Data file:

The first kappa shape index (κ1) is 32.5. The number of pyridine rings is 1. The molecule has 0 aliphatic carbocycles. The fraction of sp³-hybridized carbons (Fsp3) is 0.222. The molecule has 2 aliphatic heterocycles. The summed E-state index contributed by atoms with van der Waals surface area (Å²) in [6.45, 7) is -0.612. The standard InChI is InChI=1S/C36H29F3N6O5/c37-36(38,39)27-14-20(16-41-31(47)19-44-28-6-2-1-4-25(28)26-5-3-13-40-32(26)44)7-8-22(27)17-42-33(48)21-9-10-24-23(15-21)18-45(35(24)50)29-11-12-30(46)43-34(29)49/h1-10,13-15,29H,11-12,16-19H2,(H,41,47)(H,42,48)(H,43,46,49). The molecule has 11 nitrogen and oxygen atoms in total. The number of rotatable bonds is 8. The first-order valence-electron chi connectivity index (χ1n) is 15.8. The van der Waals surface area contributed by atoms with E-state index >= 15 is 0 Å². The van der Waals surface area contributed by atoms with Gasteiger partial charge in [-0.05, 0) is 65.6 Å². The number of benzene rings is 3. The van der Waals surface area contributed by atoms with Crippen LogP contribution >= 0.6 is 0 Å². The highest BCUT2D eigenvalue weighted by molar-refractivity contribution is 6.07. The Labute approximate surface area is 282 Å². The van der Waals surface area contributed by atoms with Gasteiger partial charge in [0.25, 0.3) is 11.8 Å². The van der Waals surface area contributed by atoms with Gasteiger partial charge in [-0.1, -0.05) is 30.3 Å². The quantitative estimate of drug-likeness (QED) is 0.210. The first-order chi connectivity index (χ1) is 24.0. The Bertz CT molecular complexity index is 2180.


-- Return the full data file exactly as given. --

The first kappa shape index (κ1) is 32.5. The number of pyridine rings is 1. The molecule has 0 aliphatic carbocycles. The fraction of sp³-hybridized carbons (Fsp3) is 0.222. The molecule has 2 aliphatic heterocycles. The summed E-state index contributed by atoms with van der Waals surface area (Å²) in [6.45, 7) is -0.612. The standard InChI is InChI=1S/C36H29F3N6O5/c37-36(38,39)27-14-20(16-41-31(47)19-44-28-6-2-1-4-25(28)26-5-3-13-40-32(26)44)7-8-22(27)17-42-33(48)21-9-10-24-23(15-21)18-45(35(24)50)29-11-12-30(46)43-34(29)49/h1-10,13-15,29H,11-12,16-19H2,(H,41,47)(H,42,48)(H,43,46,49). The molecule has 11 nitrogen and oxygen atoms in total. The number of rotatable bonds is 8. The first-order valence-electron chi connectivity index (χ1n) is 15.8. The van der Waals surface area contributed by atoms with E-state index >= 15 is 0 Å². The van der Waals surface area contributed by atoms with Gasteiger partial charge in [-0.05, 0) is 65.6 Å². The number of benzene rings is 3. The van der Waals surface area contributed by atoms with Crippen LogP contribution >= 0.6 is 0 Å². The highest BCUT2D eigenvalue weighted by molar-refractivity contribution is 6.07. The Labute approximate surface area is 282 Å². The van der Waals surface area contributed by atoms with Gasteiger partial charge in [0.25, 0.3) is 11.8 Å². The van der Waals surface area contributed by atoms with Gasteiger partial charge in [-0.1, -0.05) is 30.3 Å². The quantitative estimate of drug-likeness (QED) is 0.210. The first-order chi connectivity index (χ1) is 24.0. The Bertz CT molecular complexity index is 2180.